Despite the fact that National Environmental Policy Act (“NEPA”) is almost 40 years old, some federal district courts still confuse their role in reviewing challenges to agency actions. NEPA was enacted in 1969 in order to raise the awareness of federal agencies regarding the environmental impacts of major federal actions, such as issuance of a permit. Generally, the Act requires agencies to conduct an Environmental Assessment (“EA”) to determine if a proposed federal action will have a significant impact. If not, the agency issues a Findings of No Significant Impact (“FONSI”) to support the major federal action. If the agency finds that there will be a significant impact, it is required by NEPA to prepare an Environmental Impact Statements (“EIS”) which is a detailed examination of the environmental impact of the agency’s proposed action.
Despite the widespread recognition that NEPA is a procedural statute and not designed to yield any particular substantive result, some district courts still view NEPA challenges as inviting a review of the merits of the agency decision. An example is presented in Sierra Club v. Van Antwerp, _____ F.3d _____, 2008 WL 1991446 (11th Cir. May 9, 2008). In that case the Army Corps of Engineers granted a controversial permit for limestone mines located in south Florida’s Lake Belt which comprises 60,000 acres of wetlands. The decision was issued after the preparation of an EIS (and a Supplemental EIS) which recognized the project’s negative environmental impacts. The district court essentially concluded that the permits were to be vacated and issued what amounted to an injunction against the mining operations. Although the Court of Appeals commended the district court for its thoroughness, it noted that the district court remanded the permits to the Corps because of the cumulative effect of the Corps’ errors, rather than procedural flaws in its NEPA review.
The Court of Appeals cited several passages from the district court opinion indicating that the district court had predetermined the outcome and, in effect, focused on the merits of the Corps’ decision rather than its compliance with the procedural standards of NEPA. The Court of Appeals concluded “no matter what evidence supported that conclusion, the [district] court would have banned mining because of its own conclusion that mining in the Lake Belt is a bad thing”. Sierra Club v. Van Antwerp, 2008 WL 1991446 at 7.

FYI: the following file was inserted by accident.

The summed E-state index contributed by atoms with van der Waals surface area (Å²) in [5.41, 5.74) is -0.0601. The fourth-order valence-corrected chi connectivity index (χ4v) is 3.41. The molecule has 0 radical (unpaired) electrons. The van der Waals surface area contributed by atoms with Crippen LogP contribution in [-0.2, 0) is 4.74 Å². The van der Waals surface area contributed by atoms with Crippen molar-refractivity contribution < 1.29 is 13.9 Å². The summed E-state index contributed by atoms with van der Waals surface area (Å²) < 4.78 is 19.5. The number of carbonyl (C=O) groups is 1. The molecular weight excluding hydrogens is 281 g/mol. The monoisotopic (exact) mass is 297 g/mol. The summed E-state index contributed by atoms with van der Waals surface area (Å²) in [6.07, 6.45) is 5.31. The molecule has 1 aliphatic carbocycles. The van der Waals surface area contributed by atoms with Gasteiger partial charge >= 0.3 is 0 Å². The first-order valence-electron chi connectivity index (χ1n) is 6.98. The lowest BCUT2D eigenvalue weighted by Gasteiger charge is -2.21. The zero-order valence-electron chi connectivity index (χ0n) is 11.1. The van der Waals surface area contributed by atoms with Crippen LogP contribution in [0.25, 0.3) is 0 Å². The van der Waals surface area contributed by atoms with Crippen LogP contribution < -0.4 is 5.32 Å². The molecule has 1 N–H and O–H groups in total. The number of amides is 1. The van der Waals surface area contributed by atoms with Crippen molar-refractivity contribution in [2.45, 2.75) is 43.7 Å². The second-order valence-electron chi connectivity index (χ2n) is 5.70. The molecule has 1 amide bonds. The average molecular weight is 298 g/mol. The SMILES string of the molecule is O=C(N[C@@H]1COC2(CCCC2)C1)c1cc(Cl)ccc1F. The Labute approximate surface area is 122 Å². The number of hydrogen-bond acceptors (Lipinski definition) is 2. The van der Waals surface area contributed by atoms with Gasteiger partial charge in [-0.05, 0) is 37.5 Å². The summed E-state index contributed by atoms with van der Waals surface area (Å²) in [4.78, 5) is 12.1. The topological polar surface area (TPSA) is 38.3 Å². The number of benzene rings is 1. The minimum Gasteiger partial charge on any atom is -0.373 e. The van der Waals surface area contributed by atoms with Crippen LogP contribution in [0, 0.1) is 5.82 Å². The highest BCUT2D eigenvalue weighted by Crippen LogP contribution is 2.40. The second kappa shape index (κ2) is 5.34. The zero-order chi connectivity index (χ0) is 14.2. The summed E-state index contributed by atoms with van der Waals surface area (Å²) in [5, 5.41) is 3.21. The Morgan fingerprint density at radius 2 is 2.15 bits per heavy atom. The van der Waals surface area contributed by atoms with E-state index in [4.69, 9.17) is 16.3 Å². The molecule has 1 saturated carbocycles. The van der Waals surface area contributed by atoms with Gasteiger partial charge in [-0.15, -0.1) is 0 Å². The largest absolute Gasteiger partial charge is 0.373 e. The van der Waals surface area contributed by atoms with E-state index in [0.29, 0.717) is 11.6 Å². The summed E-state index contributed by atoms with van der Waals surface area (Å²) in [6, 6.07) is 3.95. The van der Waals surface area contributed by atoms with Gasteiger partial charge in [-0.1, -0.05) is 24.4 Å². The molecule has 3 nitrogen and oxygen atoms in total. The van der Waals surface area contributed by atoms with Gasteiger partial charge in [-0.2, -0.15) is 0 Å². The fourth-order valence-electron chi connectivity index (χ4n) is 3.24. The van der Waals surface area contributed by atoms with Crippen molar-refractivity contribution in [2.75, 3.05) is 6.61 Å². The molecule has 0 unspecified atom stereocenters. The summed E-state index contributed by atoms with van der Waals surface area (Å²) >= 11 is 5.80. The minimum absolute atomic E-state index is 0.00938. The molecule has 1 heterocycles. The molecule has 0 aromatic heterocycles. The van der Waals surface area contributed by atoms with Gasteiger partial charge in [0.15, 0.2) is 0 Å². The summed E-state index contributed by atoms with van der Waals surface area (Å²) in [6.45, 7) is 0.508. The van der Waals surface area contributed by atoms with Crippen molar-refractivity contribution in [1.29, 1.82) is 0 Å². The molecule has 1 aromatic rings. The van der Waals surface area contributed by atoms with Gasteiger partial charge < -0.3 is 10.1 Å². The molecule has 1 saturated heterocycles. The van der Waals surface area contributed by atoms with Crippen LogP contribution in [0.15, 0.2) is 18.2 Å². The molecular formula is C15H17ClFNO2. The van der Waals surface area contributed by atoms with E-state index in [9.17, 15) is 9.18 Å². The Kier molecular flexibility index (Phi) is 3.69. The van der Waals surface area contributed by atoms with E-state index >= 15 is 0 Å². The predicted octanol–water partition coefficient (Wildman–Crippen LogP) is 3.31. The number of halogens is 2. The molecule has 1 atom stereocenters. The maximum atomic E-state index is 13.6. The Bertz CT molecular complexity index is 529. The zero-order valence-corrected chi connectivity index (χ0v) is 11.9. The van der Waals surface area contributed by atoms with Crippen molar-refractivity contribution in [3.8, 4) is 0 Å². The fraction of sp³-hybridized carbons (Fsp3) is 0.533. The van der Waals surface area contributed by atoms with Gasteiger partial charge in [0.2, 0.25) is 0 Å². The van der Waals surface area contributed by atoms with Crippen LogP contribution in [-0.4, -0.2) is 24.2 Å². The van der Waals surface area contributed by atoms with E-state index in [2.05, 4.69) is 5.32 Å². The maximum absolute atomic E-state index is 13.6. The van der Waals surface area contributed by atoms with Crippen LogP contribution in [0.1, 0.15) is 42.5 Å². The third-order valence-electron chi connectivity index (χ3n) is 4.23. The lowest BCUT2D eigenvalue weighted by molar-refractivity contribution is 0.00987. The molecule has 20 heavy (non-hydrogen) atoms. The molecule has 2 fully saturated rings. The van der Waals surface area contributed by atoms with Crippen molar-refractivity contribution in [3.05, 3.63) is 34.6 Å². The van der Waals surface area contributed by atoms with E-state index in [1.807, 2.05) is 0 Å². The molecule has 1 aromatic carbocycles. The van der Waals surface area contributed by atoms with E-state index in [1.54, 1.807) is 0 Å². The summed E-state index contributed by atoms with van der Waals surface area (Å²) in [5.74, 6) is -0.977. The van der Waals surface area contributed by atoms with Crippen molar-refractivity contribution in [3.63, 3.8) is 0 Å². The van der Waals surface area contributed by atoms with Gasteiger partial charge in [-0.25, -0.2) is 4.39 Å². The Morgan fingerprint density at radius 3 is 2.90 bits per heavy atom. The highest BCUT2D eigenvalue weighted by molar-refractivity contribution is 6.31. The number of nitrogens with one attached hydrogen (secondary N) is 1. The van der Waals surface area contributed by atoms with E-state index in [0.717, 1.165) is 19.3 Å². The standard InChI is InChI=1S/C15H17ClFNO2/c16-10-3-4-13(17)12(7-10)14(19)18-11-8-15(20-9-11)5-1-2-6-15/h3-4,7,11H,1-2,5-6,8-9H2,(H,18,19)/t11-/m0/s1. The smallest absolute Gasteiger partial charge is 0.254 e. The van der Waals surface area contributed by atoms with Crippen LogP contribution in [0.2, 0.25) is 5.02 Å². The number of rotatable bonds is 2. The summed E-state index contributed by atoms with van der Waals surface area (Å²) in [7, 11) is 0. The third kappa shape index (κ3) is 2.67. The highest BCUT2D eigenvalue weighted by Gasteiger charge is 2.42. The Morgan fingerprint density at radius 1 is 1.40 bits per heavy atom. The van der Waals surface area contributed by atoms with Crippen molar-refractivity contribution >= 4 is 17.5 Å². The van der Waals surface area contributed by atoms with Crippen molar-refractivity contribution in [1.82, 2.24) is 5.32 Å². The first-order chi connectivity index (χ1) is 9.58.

The Court of Appeals made it clear that the district court had violated longstanding principles governing challenges under NEPA including the requirement to give substantial deference to agency decisions. The Court held that requirement of deference includes not only the decision itself but questions such as what evidence to find credible, whether to issue a FONSI or EIS, how much discussion to include on each topic and how much data is necessary to fully address each issue. The Court noted that, since NEPA is procedural, it would not violate NEPA if the EIS noted that granting the permits would result in the permanent irreversible destruction of the entire Florida Everglades, but the Corps decided that economic benefits outweighed that negative environmental impact.
In conclusion, the Court stated “NEPA can never provide grounds for the court to direct a federal agency’s substantive decision”. Id at 8.
This article was authored by James R. Snyder, Jackson Kelly PLLC. For more information on the author see here.